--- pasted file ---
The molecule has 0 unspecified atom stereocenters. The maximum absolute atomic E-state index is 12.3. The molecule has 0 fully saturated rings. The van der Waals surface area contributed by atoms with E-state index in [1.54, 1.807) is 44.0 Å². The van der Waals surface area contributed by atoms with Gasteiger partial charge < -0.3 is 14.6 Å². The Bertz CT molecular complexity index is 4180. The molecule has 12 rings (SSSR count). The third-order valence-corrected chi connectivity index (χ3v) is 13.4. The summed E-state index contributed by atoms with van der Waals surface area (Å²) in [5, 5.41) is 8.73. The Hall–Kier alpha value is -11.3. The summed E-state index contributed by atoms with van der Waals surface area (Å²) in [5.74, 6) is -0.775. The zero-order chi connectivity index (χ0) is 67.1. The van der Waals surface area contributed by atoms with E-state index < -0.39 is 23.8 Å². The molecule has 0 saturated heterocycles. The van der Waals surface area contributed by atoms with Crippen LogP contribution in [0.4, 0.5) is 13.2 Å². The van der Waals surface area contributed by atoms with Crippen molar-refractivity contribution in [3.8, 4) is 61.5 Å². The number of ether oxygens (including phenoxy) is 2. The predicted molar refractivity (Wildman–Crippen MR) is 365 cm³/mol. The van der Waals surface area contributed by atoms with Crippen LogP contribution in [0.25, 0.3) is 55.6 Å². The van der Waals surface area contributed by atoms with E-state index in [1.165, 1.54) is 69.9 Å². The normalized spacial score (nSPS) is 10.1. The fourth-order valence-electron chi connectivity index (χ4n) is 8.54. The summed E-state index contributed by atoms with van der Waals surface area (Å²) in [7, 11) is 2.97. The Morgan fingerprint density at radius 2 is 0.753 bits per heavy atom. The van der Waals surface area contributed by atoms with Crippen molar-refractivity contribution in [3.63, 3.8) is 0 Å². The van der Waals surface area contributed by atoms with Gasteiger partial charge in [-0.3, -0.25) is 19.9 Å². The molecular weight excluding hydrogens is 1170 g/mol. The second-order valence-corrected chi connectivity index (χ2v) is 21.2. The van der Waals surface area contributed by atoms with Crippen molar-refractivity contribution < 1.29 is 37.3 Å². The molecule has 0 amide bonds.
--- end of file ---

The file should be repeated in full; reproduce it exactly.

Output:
The molecule has 0 unspecified atom stereocenters. The maximum absolute atomic E-state index is 12.3. The molecule has 0 fully saturated rings. The van der Waals surface area contributed by atoms with E-state index in [1.54, 1.807) is 44.0 Å². The van der Waals surface area contributed by atoms with Gasteiger partial charge < -0.3 is 14.6 Å². The Bertz CT molecular complexity index is 4180. The molecule has 12 rings (SSSR count). The third-order valence-corrected chi connectivity index (χ3v) is 13.4. The summed E-state index contributed by atoms with van der Waals surface area (Å²) in [5, 5.41) is 8.73. The Hall–Kier alpha value is -11.3. The summed E-state index contributed by atoms with van der Waals surface area (Å²) in [5.74, 6) is -0.775. The zero-order chi connectivity index (χ0) is 67.1. The van der Waals surface area contributed by atoms with E-state index < -0.39 is 23.8 Å². The molecule has 0 saturated heterocycles. The van der Waals surface area contributed by atoms with Crippen LogP contribution in [0.4, 0.5) is 13.2 Å². The van der Waals surface area contributed by atoms with Crippen molar-refractivity contribution in [3.8, 4) is 61.5 Å². The number of ether oxygens (including phenoxy) is 2. The predicted molar refractivity (Wildman–Crippen MR) is 365 cm³/mol. The van der Waals surface area contributed by atoms with Crippen LogP contribution in [0.25, 0.3) is 55.6 Å². The van der Waals surface area contributed by atoms with E-state index in [1.165, 1.54) is 69.9 Å². The normalized spacial score (nSPS) is 10.1. The fourth-order valence-electron chi connectivity index (χ4n) is 8.54. The summed E-state index contributed by atoms with van der Waals surface area (Å²) in [7, 11) is 2.97. The Morgan fingerprint density at radius 2 is 0.753 bits per heavy atom. The van der Waals surface area contributed by atoms with Crippen molar-refractivity contribution in [3.63, 3.8) is 0 Å². The van der Waals surface area contributed by atoms with Gasteiger partial charge in [-0.3, -0.25) is 19.9 Å². The molecular weight excluding hydrogens is 1170 g/mol. The second-order valence-corrected chi connectivity index (χ2v) is 21.2. The van der Waals surface area contributed by atoms with Crippen molar-refractivity contribution < 1.29 is 37.3 Å². The molecule has 0 amide bonds.